Sends abstract of her BAAS paper on the role of a parasitic fungus in producing bisexual flowers in Lychnis.
28 Jackson's Row | Albert Square | Manchester
My dear M
Will you permit me to send you the enclosed abstract of a paper read at the Exeter Meeting of the British Association, respecting the curious variety of campion flowers I took the liberty of sending you a few years ago, and in which you were good enough to express some interest
If you think the subject worthy of your attention I should be greatly obliged if you would kindly inform me whether you think it possible that the fungus could exert what looks like an ``active coercive force to bend the structure of the flower to its necessities''. From all that I have observed I cannot rest in any other conclusion but in the enclosed abstract, I have merely given the result to which I have been led and not entered into the detailed reasons for it.
If you paid any attention to those plants which I sent you, you may have observed some facts which will bear on this curious question.
On your theory of Pangenesis it seems to me not inconceivable that gemmules of stamens may circulate undeveloped in the pistilliferous plants of campion, and that the presence of the parasite may cause the condition under which these can develop—but without this theory I am totally unable to conjecture in what manner the fungus possibly can cause stamens to grow in a flower that would not naturally have produced them.
Apologising for troubling you with this note I am |
yours very truly | Lydia E. Becker
Charles Darwin Esq—
<On alteration> in the structure of Lychnis diurna <observed in co>nnection with the development of a <parasitic> fungus
Abstract of Paper read before section D— British Association, Exeter—
Specimens were produced of the common red campion,
Lychnis diurna, infested with a parasitic fungus allied to
the ``smut'' in wheat which fungus develops its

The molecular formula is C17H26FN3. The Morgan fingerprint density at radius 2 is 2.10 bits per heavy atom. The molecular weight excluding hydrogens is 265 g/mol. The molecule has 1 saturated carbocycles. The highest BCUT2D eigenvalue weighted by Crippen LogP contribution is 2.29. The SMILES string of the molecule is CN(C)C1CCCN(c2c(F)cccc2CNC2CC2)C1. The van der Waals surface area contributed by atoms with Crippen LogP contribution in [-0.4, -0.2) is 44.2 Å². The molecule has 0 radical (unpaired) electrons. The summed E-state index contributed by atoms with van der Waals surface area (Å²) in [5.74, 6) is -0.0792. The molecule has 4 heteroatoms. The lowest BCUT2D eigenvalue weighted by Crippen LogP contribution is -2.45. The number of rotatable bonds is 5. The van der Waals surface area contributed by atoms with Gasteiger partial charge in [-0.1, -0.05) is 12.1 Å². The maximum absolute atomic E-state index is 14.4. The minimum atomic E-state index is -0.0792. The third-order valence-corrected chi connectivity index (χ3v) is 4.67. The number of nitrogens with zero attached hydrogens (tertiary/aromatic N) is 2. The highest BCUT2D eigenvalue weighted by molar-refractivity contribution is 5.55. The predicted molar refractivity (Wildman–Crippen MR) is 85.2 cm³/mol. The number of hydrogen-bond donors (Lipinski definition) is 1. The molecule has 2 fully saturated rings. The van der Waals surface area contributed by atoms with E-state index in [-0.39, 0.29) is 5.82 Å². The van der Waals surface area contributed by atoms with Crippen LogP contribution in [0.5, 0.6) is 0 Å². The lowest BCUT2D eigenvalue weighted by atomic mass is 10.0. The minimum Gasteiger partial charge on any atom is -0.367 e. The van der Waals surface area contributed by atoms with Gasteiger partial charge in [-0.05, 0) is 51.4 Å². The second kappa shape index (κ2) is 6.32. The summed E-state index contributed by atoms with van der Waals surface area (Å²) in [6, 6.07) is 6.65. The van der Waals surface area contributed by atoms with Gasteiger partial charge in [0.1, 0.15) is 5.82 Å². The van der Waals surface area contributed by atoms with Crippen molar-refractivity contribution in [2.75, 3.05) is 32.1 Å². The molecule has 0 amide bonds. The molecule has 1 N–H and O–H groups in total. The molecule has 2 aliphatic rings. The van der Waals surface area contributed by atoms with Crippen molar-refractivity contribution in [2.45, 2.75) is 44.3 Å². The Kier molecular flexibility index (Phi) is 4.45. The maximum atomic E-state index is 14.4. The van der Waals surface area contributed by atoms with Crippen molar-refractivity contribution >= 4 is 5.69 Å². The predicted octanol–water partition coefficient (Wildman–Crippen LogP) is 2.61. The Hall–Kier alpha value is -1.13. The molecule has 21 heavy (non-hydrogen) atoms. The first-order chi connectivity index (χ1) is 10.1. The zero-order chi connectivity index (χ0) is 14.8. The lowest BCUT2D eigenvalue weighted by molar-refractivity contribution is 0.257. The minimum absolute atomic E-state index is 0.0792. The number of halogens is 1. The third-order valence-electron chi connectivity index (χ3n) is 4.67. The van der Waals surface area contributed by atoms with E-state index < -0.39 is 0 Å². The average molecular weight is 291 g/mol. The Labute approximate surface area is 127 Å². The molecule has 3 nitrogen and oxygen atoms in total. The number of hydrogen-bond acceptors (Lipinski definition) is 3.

fructification in the anthers of the flower. The campion in
its ordinary healthy state has flowers bearing stamens only
or pistils only, but about half the plants infested with
the parasitic fungus bear flowers containing both stamens
and pistils. The writer had never observed bisexual flowers
on healthy plants, and attributed the occurrence of that
condition in the specimens produced to the action of the
parasitic fungus. The diseased plants very rarely produce
seed but occasionally late in the season perfect capsules
bearing good seed are found on them. A few of the flowers
had been submitted to M
- f1 6937.f1The abstract appeared in Report of the thirty-ninth meeting of the British Association for the Advancement of Science, held at Exeter (Becker 1869a). CD and Becker had earlier corresponded on the possible dimorphism in Lychnis diurna (now Silene dioica, red campion) and CD had evidently alerted Becker to the fact that a fungus was the cause of the purple anthers she had observed (see Correspondence vol. 11, letter from L. E. Becker, 23--4 May  and n. 5).
- f2 6937.f2Becker refers to plants she sent with her letter of 21 May  (Correspondence vol. 11).
- f3 6937.f3Pangenesis, CD's hypothesis of the transmission and development of hereditary characters, is discussed in Variation 2: 357--404. CD suggested that each individual cell threw off minute particles (gemmules) that circulated in the bodily fluids and were capable of generating new cells, or remaining dormant until required. For more on the relation of the anther-smut fungus to male and female flowers of Silene dioica, see Giles et al. 2006.
- f4 6937.f4The enclosure is damaged. Missing parts have been restored from the published text (Becker 1869a).